Potential new legislation, aiming to drastically change Michigan child custody laws, recently passed the Michigan House Judiciary Committee. We recently shared introductory information on the bill, which is sponsored by Rep. Jim Runestad, R- White Lake. Now that it has passed the Judiciary Committee, the bill still must make it through the full State House, Senate, and be signed by Governor Snyder to become law.
In the weeks since being introduced, we have had time to learn more about the bill and hear supporting and opposing viewpoints. Here is what you need to know.
About the Bill
Unless a divorce case includes substantiated allegations of domestic violence, the new law would require judges to award joint child custody. Child support would still be determined based on the number of overnights the children are with each parent, but parents would also be limited to a maximum 200 overnights per year. Additional provisions in the bill would prohibit a parent from moving more than 80 miles away from the other parent (100 miles under current custody laws) and require judges to significantly weigh custody preferences for children 16 years or older.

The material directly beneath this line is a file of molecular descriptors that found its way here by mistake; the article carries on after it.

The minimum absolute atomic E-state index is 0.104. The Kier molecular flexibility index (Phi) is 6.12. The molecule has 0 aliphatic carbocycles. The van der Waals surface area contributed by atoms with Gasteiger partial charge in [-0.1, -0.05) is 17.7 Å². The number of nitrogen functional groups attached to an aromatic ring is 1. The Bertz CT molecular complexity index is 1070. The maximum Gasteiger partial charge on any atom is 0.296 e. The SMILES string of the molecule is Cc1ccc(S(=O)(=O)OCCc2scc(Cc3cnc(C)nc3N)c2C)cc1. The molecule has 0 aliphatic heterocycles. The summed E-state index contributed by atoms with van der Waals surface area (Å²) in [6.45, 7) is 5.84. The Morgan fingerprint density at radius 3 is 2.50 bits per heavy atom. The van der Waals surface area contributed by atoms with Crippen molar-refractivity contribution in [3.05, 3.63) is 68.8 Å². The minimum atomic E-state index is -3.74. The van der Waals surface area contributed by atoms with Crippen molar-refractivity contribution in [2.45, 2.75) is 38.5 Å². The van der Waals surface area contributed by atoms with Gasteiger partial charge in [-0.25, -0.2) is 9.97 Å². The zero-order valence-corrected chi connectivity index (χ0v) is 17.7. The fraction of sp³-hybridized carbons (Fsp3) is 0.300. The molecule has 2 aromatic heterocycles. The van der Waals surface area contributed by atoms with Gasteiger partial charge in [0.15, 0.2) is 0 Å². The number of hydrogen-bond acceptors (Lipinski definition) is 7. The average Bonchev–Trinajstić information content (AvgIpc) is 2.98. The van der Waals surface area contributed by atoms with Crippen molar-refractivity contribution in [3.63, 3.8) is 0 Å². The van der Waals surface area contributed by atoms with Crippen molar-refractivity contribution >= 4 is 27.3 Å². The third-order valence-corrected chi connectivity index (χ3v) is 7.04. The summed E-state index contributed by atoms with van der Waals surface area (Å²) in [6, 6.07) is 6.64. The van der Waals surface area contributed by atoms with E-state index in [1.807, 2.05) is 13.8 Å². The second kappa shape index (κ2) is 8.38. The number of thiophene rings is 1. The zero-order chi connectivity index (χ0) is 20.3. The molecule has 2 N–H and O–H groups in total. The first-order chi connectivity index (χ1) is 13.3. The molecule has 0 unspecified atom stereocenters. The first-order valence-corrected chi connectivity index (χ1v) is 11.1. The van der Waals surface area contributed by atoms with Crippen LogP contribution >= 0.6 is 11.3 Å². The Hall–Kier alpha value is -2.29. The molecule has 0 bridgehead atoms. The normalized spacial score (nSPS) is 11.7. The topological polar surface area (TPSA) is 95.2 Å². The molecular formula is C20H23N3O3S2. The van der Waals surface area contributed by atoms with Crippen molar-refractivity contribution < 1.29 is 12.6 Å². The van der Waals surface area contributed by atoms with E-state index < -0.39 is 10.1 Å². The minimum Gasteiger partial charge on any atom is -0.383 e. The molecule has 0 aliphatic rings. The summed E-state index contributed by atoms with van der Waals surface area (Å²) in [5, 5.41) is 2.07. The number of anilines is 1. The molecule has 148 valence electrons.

Rep. Runestad has said that the evolution of parenting over the past 40 years has led to a need to reform how judges award custody. He believes the submitted bill creates equal protection and rights for cases with two capable, loving parents while also removing the wide discretion of individual judges. He added, “Custody arrangements are not determined by the kind of parent that you are, but the judge in the county. We have study after study of the benefits of shared parenting.” Supporters of the bill are not looking to rush the bill through, allowing time for dialogue with all stakeholders.
The bill has already faced opposition from members of the legal community and advocates against domestic violence. Rebecca Shiemke of the Michigan Poverty Law Program said, “This bill presumes that one form of custody is best for all families and that is equal time… and that is not necessarily true.” Opponents also believe the bill does not account for many logistical considerations that could impact children, such as the impact shared parenting could have on job prospects. Shiemke also sees the possibility for parents to avoid higher support payments while not following the equal time mandate under the bill.
The bill passed the Judiciary Committee on a 6-3 party line vote, with Republican support and Democrat opposition.
Runestad said they do not intend to have the House vote on the bill before they adjourn for the summer, so it may be some time before we have further updates on this bill. If you are interested in learning more about how this legislation could impact you, we would be happy to talk with you!